The agenda for the next round of Syria talks in the Kazakh capital Astana was determined in an Aug. 7 meeting in Tehran of the three guarantor countries — Turkey, Iran and Russia — amid expectations that the Astana conference will be held in the last week of August. What is expected from this meeting between the Syrian government and opposition representatives?
The answers lie in the two de-escalation zones that have been effective so far. The first was announced in early July in the southwest, covering Daraa, Suwaida and Qunaitra. The second was announced on Aug. 2, covering northern Homs, including Al-Waer neighborhood. The expectation is that there will be a push for de-escalation zones in other parts of Syria.
Negotiators will also discuss a proposal shared by UN envoy Staffan de Mistura. It contains the “four baskets” of transitional governance, a constitutional process, elections and counterterrorism. The conference will discuss which topic to handle first; the Syrian government insists on counterterrorism.
The outcome will have a long-term impact on regional stability, particularly in neighboring Jordan, Turkey and Lebanon, which host the largest numbers of Syrian refugees. The meeting could help stop the spill-over from Syria into these countries, provided that Russia and the US continue to cooperate to expand de-escalation zones. The Astana meeting will also call on all countries not to interfere in Syrian internal affairs and focus on how to rebuild the country.

Previous Astana meetings have successfully bridged some gaps between the Syrian government and the opposition. Let us hope that the upcoming one will do the same.

Despite the failure of previous Geneva talks to stop fighting in various parts of Syria, the government and opposition have agreed 15 evacuation deals that have allowed opposition fighters to safely leave besieged cities and towns for Idlib.
A cease-fire in three southwestern governorates was announced on July 10 shortly after long meetings between Russians and Americans in Jordan, which helped bridge the gap between them. Under the deal, Russian officers are monitoring the cease-fire.
To many analysts, things are moving faster than expected in Syria due to coordination between both superpowers, and a belief among the government and opposition that there has been more than enough fighting. Both parties acknowledge that now is the time to stop the war and open a new page for all Syrians to rebuild their country.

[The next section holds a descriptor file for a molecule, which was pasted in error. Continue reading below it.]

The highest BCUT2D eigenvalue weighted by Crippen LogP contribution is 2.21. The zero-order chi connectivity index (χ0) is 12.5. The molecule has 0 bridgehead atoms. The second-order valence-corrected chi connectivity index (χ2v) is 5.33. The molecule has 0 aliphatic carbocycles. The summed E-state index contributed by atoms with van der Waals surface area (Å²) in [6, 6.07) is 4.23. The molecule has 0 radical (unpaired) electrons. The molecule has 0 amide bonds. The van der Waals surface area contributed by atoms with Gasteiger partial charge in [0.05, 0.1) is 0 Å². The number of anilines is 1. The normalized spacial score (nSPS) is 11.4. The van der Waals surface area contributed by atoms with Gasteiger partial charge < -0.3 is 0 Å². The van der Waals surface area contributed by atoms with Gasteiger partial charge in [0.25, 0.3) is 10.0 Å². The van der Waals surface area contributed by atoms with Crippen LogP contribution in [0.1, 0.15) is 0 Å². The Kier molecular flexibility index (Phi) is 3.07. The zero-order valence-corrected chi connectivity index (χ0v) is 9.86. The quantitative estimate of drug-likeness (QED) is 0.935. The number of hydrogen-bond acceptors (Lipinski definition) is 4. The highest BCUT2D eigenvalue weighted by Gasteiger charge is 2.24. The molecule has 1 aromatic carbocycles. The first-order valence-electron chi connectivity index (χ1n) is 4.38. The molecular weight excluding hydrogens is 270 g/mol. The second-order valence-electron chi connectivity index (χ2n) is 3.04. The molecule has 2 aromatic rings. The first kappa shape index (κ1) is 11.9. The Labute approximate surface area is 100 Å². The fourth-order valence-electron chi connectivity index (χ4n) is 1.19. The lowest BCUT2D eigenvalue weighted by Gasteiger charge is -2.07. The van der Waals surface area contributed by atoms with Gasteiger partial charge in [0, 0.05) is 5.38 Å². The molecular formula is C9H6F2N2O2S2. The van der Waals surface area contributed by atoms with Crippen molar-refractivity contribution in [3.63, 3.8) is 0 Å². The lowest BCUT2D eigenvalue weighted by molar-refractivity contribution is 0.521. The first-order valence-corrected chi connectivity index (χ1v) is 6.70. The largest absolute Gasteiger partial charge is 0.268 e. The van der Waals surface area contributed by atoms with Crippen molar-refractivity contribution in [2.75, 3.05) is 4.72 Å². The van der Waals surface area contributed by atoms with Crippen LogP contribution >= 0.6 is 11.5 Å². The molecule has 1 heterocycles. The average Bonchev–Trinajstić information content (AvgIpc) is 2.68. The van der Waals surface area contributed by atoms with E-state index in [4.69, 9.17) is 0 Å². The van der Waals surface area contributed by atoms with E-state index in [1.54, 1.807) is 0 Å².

Some opposition leaders have started echoing the government in saying a solution cannot be imposed on Syrians by other countries, particularly since the US said it will no longer push for Bashar Assad to be removed from power. Previous Astana meetings have successfully bridged some gaps between the Syrian government and the opposition. Let us hope that the upcoming one will do the same.

Article published in Arab News:

Photo credit: UN Photo/Jean-Marc Ferré

Published in Tribune
Sunday, 26 February 2017 23:26

Geneva IV: Paving the path to peace

There is no longer unhealthy interest and agitation around the Geneva talks. Speculation and media manipulation have significantly decreased, enabling negotiators to concentrate more on negotiations than on popping cameras. No one expects a breakthrough from Geneva IV, but then it depends what is considered a breakthrough.

It is significant that for the first time in almost six years of bloody and devastating war, the government and inclusive opposition are ready for direct talks. Even though UN envoy Staffan de Mistura says he sees little common ground between the sides, the fact that they have matured to the point of overcoming mutual hatred and talking directly is promising.

Another positive sign is that thanks to the efforts of many players — including Russia, Turkey and Saudi Arabia — the opposition has reached the fourth round of talks more united than ever, and able to articulate its positions and demands without stalling each time due to internecine debates and disputes. Despite having little common ground, the sides seem keener on ending the war, concentrating on a political transition and fighting extremists.